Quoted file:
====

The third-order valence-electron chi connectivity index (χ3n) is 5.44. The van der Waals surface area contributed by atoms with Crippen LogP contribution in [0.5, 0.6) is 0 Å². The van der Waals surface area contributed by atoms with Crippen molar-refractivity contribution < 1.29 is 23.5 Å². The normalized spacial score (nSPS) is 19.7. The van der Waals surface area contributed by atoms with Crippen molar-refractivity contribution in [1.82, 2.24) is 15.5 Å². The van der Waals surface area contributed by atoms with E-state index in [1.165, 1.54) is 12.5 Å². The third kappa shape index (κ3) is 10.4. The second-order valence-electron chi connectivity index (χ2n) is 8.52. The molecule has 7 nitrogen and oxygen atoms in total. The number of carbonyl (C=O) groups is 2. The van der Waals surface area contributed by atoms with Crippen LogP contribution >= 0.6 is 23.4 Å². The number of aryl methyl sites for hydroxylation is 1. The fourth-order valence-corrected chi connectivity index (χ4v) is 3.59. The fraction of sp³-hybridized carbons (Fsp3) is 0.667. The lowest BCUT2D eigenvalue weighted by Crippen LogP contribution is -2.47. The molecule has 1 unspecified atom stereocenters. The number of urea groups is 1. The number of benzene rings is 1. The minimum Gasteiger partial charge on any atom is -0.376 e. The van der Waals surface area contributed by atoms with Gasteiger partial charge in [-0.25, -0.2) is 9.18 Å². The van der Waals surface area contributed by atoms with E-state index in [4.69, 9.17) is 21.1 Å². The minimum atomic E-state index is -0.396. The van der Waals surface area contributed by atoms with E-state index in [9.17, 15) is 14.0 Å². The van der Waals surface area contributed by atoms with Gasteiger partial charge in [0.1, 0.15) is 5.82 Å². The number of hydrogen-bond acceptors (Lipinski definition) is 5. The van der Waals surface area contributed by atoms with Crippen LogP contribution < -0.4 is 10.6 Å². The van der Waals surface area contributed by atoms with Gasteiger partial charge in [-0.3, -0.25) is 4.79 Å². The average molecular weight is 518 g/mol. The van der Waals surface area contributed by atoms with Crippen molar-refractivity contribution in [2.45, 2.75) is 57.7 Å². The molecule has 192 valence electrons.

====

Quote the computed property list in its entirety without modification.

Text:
The third-order valence-electron chi connectivity index (χ3n) is 5.44. The van der Waals surface area contributed by atoms with Crippen LogP contribution in [0.5, 0.6) is 0 Å². The van der Waals surface area contributed by atoms with Crippen molar-refractivity contribution < 1.29 is 23.5 Å². The normalized spacial score (nSPS) is 19.7. The van der Waals surface area contributed by atoms with Crippen molar-refractivity contribution in [1.82, 2.24) is 15.5 Å². The van der Waals surface area contributed by atoms with E-state index in [1.165, 1.54) is 12.5 Å². The third kappa shape index (κ3) is 10.4. The second-order valence-electron chi connectivity index (χ2n) is 8.52. The molecule has 7 nitrogen and oxygen atoms in total. The number of carbonyl (C=O) groups is 2. The van der Waals surface area contributed by atoms with Crippen LogP contribution >= 0.6 is 23.4 Å². The number of aryl methyl sites for hydroxylation is 1. The fourth-order valence-corrected chi connectivity index (χ4v) is 3.59. The fraction of sp³-hybridized carbons (Fsp3) is 0.667. The lowest BCUT2D eigenvalue weighted by Crippen LogP contribution is -2.47. The molecule has 1 unspecified atom stereocenters. The number of urea groups is 1. The number of benzene rings is 1. The minimum Gasteiger partial charge on any atom is -0.376 e. The van der Waals surface area contributed by atoms with Gasteiger partial charge in [-0.25, -0.2) is 9.18 Å². The van der Waals surface area contributed by atoms with E-state index in [4.69, 9.17) is 21.1 Å². The minimum atomic E-state index is -0.396. The van der Waals surface area contributed by atoms with E-state index in [9.17, 15) is 14.0 Å². The van der Waals surface area contributed by atoms with Gasteiger partial charge in [0.1, 0.15) is 5.82 Å². The number of hydrogen-bond acceptors (Lipinski definition) is 5. The van der Waals surface area contributed by atoms with Crippen LogP contribution < -0.4 is 10.6 Å². The van der Waals surface area contributed by atoms with Gasteiger partial charge in [-0.3, -0.25) is 4.79 Å². The average molecular weight is 518 g/mol. The van der Waals surface area contributed by atoms with Crippen molar-refractivity contribution in [2.45, 2.75) is 57.7 Å². The molecule has 192 valence electrons.